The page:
We own and operate two natural cemeteries in the UK that are, unusually, licensed to accept both pet and human burials.
We opened our parks six years ago and decided that we would like to offer people the option to be buried with their beloved animals. We designated particular areas for this and called them the ‘Togetherness Meadow’. Little did we know of the red tape that was to follow.
We were advised by the Environment Agency that we would need a Waste Management Licence and would have to undergo a Waste Management Course. We were also accountable to DEFRA and Animal Health. A little challenging but we decided to go ahead and two members of our team undertook courses at a cost of around £2,700 each!
For each pet we bury we have to document the type of animal, its weight, whether carcass or ashes, date of burial and even the registration number of the vehicle it was carried in. We had to send a return in to the EA on a monthly basis.
Over the past two to three years the EA legislation has relaxed but we still have to keep detailed records, as we have unexpected visits from Defra and Animal Health, checking that our records are up to date and that each burial is logged in the correct manner. We cannot bury ashes without an EA licence which we feel is a little strange as ash is inert? But again we must log and keep permanent detailed records
Another issue for us, is that unlike human burials where there is plenty of time to make arrangements, pet burials are usually required the same day as the pet dies or is euthanised. This is a challenge as we have to action our grave digger and make arrangements with the owners to meet at the Park later that day. This isn’t an issue for us and the pet burials are treated with the same dignity and respect as human burials.
Why bother? you may say. Sounds like a whole heap of paperwork?
Over 46% of households in the UK own a pet?. These are not just pets but family members and more often than not if we bury a pet then the owners will book a plot beside them. We can even specify that they will be laid next to their head or by their hand and the comfort this brings to families really does make it all worthwhile. They also have somewhere to go to grieve where they know their beloved pet will be for eternity. Many people traditionally choose to bury their pets in the garden but this can worry them regarding what happens when they move. Indeed the EA set about banning this but found it too difficult to police.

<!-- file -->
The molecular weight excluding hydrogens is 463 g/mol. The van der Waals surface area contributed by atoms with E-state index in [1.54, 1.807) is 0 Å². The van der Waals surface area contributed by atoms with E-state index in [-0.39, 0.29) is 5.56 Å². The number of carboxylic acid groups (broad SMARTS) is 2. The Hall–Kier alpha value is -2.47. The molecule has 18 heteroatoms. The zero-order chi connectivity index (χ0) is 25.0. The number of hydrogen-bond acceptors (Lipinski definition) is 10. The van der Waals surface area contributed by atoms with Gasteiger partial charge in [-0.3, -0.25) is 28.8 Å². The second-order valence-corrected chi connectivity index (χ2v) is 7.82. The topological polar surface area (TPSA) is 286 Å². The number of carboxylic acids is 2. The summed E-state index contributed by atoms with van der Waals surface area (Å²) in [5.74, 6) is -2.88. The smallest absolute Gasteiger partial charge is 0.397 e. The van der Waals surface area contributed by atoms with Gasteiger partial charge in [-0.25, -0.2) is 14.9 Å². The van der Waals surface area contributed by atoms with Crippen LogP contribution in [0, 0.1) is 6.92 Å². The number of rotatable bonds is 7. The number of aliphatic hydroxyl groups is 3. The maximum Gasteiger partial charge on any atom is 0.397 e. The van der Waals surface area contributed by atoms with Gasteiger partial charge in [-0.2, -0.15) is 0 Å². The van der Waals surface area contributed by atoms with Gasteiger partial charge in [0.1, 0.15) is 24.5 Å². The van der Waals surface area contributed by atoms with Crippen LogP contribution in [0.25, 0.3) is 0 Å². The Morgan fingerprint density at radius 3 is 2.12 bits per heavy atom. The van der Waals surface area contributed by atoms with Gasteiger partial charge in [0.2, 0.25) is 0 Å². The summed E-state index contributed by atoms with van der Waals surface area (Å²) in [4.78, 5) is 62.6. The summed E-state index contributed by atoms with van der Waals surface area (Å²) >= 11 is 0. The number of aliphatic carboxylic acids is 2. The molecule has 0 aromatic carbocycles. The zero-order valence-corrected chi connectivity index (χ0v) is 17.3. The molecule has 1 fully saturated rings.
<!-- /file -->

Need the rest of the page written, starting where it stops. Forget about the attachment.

As I say, we own two Green Burial Parks and are Funeral Directors too but the death of a pet can affect us all and this is our story:-
On the 18th August 2016 our beloved German Shepherd, Morton, was diagnosed with cancer. There was no cure but palliative care via steroid tablets on a daily basis. The anguish at the time of being informed was unbearable. Our boy came home from the vets, was given all his favourite treats, all the love that we had and was spoiled even more than usual.
On Sunday the 28th August Morton collapsed and was unable to stand on his rear legs. I slept downstairs on the sofa on Sunday night and Gordon and I spent the day caring for him on Monday. Gordon sat with him until late on Monday night and again I slept on the sofa so I could hear his cries if he needed anything.
Tuesday morning came and we both knew what that would bring. The telephone call to the vets is one no-one should have to make and to have my best friend euthanised was the hardest thing I have ever had to do. I have cried everyday since and the emptiness in the house is unbearable. He’s not at the bottom of the stairs in the morning, he’s not at the front door when we get home.
We had a pre-arranged holiday booked so that’s what happened next. We joined our family with their dog and after 2 days I noticed the tears had stopped. However, getting off the plane on our return journey I knew that there would be no-one there to greet me at the door and give me verbal condemnation for going away! The pain started again.
We could never replace our loving family pet but we knew that having a dog in the house again would ease the pain somewhat. Not only did we find one, but we got two, 10 week old Belgium Shepherds this time, we didn’t want to be comparing them to Morton.
All good you may think, but it felt disloyal and the guilt I feel is tremendous. Having lost human family members too this grief is no different and anyone who say’s “it’s just a dog” has never owned one.
Morton is now at rest with Granddad. Gordon and I will be alongside him when our time comes.
Article by Gordon Tulley and Alison of Respect Funerals